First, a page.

Energy drinks: How safe are they?


Energy drink intake is a growing health concern, as there are very little regulations and its use is awfully increasing, especially in younger age group.

With considerably higher caffeine than coffee beverages or soft drinks, plus the addition of poorly studied ingredients, there is a significant probability of harm, especially when consumed in large quantities.

People are getting more concerned about energy drinks in recent time – but their concern is mostly restricted to religion and society.

Here are four medical issues associated to the drinks.


Recently, various energy drink companies around the world have been reprimanded for causing serious conditions, including heart attacks.

As per one case of a 28-year-old Australian man, who had no history of any chest pain, suffered a heart attack after he consumed eight cans of an energy drink.

The components of an energy drink, like caffeine, shoot blood pressure and boost heart rate – as per the above case, where one can of the product contains 40mg of caffeine.

Caffeine causes heart cells to discharge calcium, affecting heartbeat and eventually leading to arrhythmia. Other components of the energy drinks can upset the balance of salts in the human body, which links to arrhythmia.


The studies conducted on energy drinks or its components on miscarriage have showed mixed results – but why take a risk?

One study, comprising of more than 1000 pregnant women, showed that those consuming more than 200mg of caffeine a day (not just from energy drinks but in total) were twice as likely to have a miscarriage compared to rest of the women.

A second study, however, found no link between caffeine consumption and the risk of miscarriage, but mind you, this research was on a smaller scale and only restricted to women on 20-weeks of pregnancy.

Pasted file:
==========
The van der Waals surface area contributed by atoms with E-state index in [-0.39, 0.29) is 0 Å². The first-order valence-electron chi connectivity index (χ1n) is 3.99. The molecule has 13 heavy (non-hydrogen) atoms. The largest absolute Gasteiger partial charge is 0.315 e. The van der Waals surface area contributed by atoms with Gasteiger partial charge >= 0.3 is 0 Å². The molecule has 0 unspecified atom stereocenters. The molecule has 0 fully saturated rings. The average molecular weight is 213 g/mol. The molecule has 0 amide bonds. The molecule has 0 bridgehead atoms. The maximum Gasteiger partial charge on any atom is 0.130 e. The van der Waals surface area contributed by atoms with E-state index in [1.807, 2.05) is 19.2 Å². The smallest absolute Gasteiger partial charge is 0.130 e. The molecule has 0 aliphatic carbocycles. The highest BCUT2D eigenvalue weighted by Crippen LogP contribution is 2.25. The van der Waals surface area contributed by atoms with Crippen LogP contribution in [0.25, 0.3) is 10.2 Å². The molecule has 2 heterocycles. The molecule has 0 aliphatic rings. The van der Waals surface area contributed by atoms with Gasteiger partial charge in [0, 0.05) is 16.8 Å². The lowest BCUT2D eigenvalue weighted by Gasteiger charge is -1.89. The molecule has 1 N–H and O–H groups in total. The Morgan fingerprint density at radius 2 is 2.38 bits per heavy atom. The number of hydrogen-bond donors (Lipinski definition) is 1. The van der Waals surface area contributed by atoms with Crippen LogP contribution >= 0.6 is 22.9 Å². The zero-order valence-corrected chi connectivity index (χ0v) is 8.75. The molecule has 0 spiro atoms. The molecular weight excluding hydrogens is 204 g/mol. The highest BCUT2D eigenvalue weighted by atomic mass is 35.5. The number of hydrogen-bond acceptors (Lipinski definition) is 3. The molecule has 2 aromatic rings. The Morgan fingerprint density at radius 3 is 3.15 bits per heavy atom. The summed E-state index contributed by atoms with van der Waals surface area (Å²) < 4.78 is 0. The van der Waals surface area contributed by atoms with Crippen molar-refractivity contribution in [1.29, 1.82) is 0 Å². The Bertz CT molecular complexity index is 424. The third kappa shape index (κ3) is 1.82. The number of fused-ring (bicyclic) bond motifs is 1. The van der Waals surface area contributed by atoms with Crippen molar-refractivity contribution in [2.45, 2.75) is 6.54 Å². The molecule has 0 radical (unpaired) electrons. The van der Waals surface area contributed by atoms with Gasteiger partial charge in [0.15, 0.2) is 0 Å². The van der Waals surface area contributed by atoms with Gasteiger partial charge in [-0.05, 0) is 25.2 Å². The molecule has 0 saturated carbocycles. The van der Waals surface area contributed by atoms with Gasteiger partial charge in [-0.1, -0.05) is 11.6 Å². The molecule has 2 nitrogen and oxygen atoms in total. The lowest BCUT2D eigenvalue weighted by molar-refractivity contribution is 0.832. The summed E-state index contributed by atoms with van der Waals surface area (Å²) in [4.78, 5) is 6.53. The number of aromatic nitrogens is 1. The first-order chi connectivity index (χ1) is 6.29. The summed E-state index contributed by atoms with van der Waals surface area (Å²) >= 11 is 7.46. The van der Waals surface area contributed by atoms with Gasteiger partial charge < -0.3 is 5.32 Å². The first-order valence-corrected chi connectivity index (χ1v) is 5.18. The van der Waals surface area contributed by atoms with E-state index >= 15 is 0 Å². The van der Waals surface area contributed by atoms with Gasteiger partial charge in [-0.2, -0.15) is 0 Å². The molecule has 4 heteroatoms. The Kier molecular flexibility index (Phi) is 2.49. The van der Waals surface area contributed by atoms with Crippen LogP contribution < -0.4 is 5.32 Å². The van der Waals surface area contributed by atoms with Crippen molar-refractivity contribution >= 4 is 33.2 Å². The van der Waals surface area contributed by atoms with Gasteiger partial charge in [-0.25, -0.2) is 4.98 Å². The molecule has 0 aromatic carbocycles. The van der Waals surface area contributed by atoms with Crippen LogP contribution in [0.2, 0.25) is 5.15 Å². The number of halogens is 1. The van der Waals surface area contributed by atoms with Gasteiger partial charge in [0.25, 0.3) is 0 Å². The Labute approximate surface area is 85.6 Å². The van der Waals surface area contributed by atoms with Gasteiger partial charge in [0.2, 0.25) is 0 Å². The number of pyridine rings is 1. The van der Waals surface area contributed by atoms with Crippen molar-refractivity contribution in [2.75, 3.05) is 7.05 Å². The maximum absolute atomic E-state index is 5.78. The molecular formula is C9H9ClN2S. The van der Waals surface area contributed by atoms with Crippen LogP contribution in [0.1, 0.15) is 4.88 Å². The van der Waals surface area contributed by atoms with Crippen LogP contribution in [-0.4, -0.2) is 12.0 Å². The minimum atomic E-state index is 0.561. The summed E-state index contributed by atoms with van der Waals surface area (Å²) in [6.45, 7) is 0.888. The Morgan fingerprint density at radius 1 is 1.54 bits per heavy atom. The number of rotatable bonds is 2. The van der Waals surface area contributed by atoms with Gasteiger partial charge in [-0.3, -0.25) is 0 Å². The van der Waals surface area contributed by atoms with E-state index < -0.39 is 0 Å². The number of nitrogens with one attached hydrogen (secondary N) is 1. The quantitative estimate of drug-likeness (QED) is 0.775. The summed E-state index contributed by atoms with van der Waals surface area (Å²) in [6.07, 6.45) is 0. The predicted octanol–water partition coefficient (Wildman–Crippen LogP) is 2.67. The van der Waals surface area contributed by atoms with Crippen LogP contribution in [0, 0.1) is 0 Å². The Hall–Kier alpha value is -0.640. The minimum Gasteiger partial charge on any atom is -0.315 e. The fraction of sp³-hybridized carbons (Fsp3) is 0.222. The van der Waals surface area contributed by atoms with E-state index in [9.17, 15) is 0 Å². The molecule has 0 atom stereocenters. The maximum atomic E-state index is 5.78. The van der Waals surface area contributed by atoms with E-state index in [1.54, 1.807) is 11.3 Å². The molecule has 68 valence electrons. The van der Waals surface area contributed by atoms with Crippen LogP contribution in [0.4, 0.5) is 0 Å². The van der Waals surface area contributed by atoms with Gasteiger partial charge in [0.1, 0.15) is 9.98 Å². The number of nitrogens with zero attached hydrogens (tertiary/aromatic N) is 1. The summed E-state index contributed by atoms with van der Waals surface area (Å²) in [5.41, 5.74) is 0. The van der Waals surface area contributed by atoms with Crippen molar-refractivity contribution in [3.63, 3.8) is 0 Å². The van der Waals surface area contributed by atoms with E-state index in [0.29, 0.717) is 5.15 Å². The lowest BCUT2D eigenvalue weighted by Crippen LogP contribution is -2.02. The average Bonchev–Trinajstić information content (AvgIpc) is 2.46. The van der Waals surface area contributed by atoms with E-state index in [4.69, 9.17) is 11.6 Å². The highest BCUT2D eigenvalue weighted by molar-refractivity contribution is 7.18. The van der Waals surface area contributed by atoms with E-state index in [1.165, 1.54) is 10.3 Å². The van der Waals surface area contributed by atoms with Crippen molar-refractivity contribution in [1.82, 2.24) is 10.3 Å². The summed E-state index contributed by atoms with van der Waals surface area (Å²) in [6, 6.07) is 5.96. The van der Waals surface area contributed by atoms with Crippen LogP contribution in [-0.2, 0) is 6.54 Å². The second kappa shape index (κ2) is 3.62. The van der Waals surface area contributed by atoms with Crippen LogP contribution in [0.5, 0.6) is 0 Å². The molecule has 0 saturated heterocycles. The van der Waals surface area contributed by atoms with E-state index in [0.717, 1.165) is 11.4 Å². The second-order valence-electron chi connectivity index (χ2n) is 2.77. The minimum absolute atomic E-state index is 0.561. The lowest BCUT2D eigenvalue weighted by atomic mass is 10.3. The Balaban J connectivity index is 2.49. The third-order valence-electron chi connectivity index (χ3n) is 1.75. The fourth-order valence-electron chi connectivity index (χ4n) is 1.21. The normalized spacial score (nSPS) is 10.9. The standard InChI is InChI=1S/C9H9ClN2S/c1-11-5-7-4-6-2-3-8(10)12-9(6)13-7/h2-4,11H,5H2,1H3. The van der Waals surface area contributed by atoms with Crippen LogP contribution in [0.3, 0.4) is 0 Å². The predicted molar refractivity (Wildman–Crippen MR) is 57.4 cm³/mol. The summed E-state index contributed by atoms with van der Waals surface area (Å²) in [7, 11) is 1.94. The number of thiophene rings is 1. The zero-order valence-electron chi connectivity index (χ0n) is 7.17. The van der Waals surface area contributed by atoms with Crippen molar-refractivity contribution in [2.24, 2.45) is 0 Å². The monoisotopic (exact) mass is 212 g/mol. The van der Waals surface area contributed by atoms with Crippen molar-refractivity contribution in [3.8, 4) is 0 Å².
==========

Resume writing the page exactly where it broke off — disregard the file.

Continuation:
Gynecologists consider the latter study inconclusive and therefore restrict pregnant women from not just energy drinks but any caffeine intake above 200mg a day.


A study comprising of more than 1000 students concluded that students who were habitual energy drink consumers in second year ended up as users of stimulants or painkillers (prescription drug abuse) in their third year.

One explanation for this by a student researcher was that the energy drink and prescribed drugs are regarded safer – alcohol and energy drink or soda and energy drinks are mixed to create fusion drinks that help people stay high – prescribed drugs are also socially acceptable than illicit street drugs.

The research was published in the Journal of Addiction Medicine.


Students heavily rely on energy drinks to stay awake all night to study for their examinations but current evidence shows that excessive consumption of the drink or its components can lead to impaired cognition – that is, a stage which affects minds cognition ability:  memory, language, thinking and judgement.

As per the study a moderate consumption of drinks with caffeine, around 40mg, improved the performance of the subjects while higher consumption of the drinks equivalent to the levels (80mg) found in one Red Bull (250mg) can – adversely worsened the cognition.


A 26 year old man from Texas, USA suffered a heart attack and has filed a case against the energy drinks. He was healthy, but a habitual energy drink consumer and had been smoking for the last 5 years.

Health specialists are of the view that the persons heart attack could be due to his daily consumption of around 4 to 5 liters of energy drink. They are of the view that a blood clot may have formed in a blood vessel near the heart due to the excessive consumption, causing a heart attack.

The 26 years old patient was brought to the hospital after nine hours of chest pain – he was sweating and reported vomiting before arrival – plus his left arm felt numb.

The person was given a routine procedure for heart attack and after his recovery was strictly advised to stop smoking and quit drinking energy drinks.

As per his case report, “excessive levels of caffeine and other potentially harmful substances in energy drinks may have reduced the flow of blood in the man coronary blood vessel to an extent that a blood clot might have formed, causing the heart attack.”

Meanwhile, Dr. Robert Ostfield, cardiologist in his review wrote that this single case cannot determine a cause and effect relation between heart attack and energy drinks – but it could not be ignored, for considerations in further cases.

The case was published in the Journal of Case Reports in Emergency Medicine.


It can hardly be debated that energy drinks are good for health; People can feel energized via hundred other ways. Someone who wishes to feel energetic must sleep well and eat a balanced diet. Even music therapies or scenic therapies energize a person – as recommended by Dr. Robert Ostfield.

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